PowerPoint - Interwork Institute

Report
SSI Work
Incentives:
Make Disability
Benefits Work for
You!
Karla
Bell,Incentives:
Program Manager
SSI Work
Make
CHIIP/SDSU
Interwork
Disability Benefits
Work for
Institute
You!
Getting Started
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Overview
 Myths
about SSI and Work
 Social
Security Disability Benefits Overview
 How
earned income affects SSI
 Ways
to maximize SSI benefits
 Keeping
 Tools
Medi-Cal and IHSS while working
and Resources for benefits and
employment planning
Myths
If I go back to work:
I’ll
lose my cash benefits
I’ll
lose my Medi-Cal and IHSS
If
my disability worsens and I
can’t continue to work, I won’t
be able to get back on benefits
SSI? SSDI? What’s What?
Social Security Disability
Supplemental Security
Insurance (SSDI) or Title II Income (SSI) or Title XVI
Must meet SSA disability criteria
Insurance Program
Needs Based
FICA contributions/work
history
Paid from Title II Trust Fund
Resource Limits: $2,000 for
individual; $3,000 for couple
Paid from tax fund
5 month waiting period
No waiting period
Monthly payment depends
Payment fluctuates with
on average lifetime earnings income, state supplements,
etc
Medicare: 2 year waiting
period
Medicaid (Medi-Cal):
Immediate eligibility
2012 California SSI
payment rates
2012 California SSI Monthly Payment Rates
 $854.40 (Individual-own household)
 $625.17 (Individual-household of another)
 $938.40 (Individual-no cooking facilities)
 $909.40 (Blind individual)
 $680.17 (Blind-household of another)
 $1444.20 (Couple)
 $1591.20 (Blind Couple)
Rates effective January 2012
SSI Resource Limit:
 $2000 (individual)
 $3000 (couple)
How do I find out
what benefits I
receive?

Benefits Planning Query (BPQY)
 A brief report with details about your SSI and/or SSDI
benefits, health coverage and work and earnings history
 Request from your local Social Security Office
 Call the Social Security Administration (SSA) at: 800-7721213 (voice); 800-325-0778 (TTY)
 Learn more about the BPQY on Disability Benefits 101:
http://ca.db101.org/news/news_1685.htm
 A Community Work Incentives Coordinator (WIPA projects)
will request a BPQY for you as part of benefits counseling
SSI Work
Incentives

Going to work can increase overall income

Your SSI payment amount is adjusted when a person has other
sources of income (earnings, SSDI, etc.)

Work Incentives allow income to be excluded in order to maximize
the SSI amount when a person is returning to work

To use most work incentives:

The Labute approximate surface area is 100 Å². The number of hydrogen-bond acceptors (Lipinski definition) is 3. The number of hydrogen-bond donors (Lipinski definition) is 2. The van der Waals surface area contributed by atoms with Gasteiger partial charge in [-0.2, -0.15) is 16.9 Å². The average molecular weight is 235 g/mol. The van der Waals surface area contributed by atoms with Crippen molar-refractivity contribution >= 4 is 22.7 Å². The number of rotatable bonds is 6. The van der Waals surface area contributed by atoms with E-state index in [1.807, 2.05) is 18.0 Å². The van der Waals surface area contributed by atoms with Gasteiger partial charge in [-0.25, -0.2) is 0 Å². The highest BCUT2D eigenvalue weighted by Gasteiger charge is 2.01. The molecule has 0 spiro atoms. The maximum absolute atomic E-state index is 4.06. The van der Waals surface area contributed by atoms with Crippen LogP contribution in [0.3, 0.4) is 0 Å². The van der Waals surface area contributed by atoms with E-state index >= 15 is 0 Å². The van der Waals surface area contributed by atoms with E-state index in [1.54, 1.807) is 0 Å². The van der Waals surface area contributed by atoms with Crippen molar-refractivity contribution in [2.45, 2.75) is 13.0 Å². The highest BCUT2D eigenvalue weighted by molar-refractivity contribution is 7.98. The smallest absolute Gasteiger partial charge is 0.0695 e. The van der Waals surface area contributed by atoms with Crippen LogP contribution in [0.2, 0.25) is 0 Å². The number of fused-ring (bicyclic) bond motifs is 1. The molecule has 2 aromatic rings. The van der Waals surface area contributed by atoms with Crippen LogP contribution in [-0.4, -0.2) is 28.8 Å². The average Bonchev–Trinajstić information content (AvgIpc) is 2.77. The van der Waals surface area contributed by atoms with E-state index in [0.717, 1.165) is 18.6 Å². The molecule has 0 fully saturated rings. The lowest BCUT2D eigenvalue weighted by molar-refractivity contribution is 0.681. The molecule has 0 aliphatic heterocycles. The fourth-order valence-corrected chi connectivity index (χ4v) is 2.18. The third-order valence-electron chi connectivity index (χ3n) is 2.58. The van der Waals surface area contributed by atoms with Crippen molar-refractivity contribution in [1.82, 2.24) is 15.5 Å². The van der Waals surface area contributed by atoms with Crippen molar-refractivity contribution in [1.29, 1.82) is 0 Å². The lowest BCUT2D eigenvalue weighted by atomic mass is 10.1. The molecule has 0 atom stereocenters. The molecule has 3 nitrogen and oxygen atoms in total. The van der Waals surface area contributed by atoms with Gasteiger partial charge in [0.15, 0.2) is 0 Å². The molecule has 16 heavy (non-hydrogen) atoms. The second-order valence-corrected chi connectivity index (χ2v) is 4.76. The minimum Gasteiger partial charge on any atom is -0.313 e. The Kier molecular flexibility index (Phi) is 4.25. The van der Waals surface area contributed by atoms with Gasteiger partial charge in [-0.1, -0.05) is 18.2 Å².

 Tell Social Security that you have gone to work or
 Report changes in your earnings

Some work incentives require you to ask Social Security to
determine if you can use them
How Earnings Affect
SSI Payments

Social Security counts less than half of your earned income

Social Security uses gross earnings (before taxes) to decide how
much to subtract from SSI check

The first $85 of earnings is not counted ($20 General Income
Exclusion and $65 Earned Income Exclusion)

After subtracting these amounts from gross earnings, Social
Security divides the remaining earnings by two

The remainder, called “countable income”, is then subtracted
from the amount of the original SSI check

The amount left over is the person’s adjusted SSI payment
How Amount of Adjusted SSI Check is calculated:
Step One:
$885.00 Gross Monthly Earnings from Work
-$20.00 General Income Exclusion
-$65.00 Earned Income Exclusion
÷2
=$400.00 Countable Earned Income
Step Two:
$854.40 SSI Payment (California 2012 rate)
-$400.00 Countable Earned Income
=$454.40 Adjusted SSI Payment While
Working
Available Income
$885.00 Gross Monthly Earnings from Work
+$454.40 Adjusted SSI Payment
=$1339.4 Total Spendable Monthly Income
0
Compared to $854.40/month
without income from work
Using Work Incentives
to Maximize Benefits
 Impairment
 Blind
Work Expenses (BWEs)
 Student
 Plan
Related Work Expenses (IRWEs)
Earned Income Exclusion (SEIE)
to Achieve Self-Support (PASS)
Impairment Related
Work Expenses
(IRWE)
Documented expenses for services or items that are
related to one's disability, needed in order to work
and are paid out of pocket and not reimbursed
 The cost may be pro-rated over a 12-month period for
nonrecurring expenses
 Examples:







Personal assistance services
Assistive Technology
Prescription drug co-payments
Costs related to service animals
Supplements or expendable medical supplies
No fixed list-negotiate IRWEs with Social Security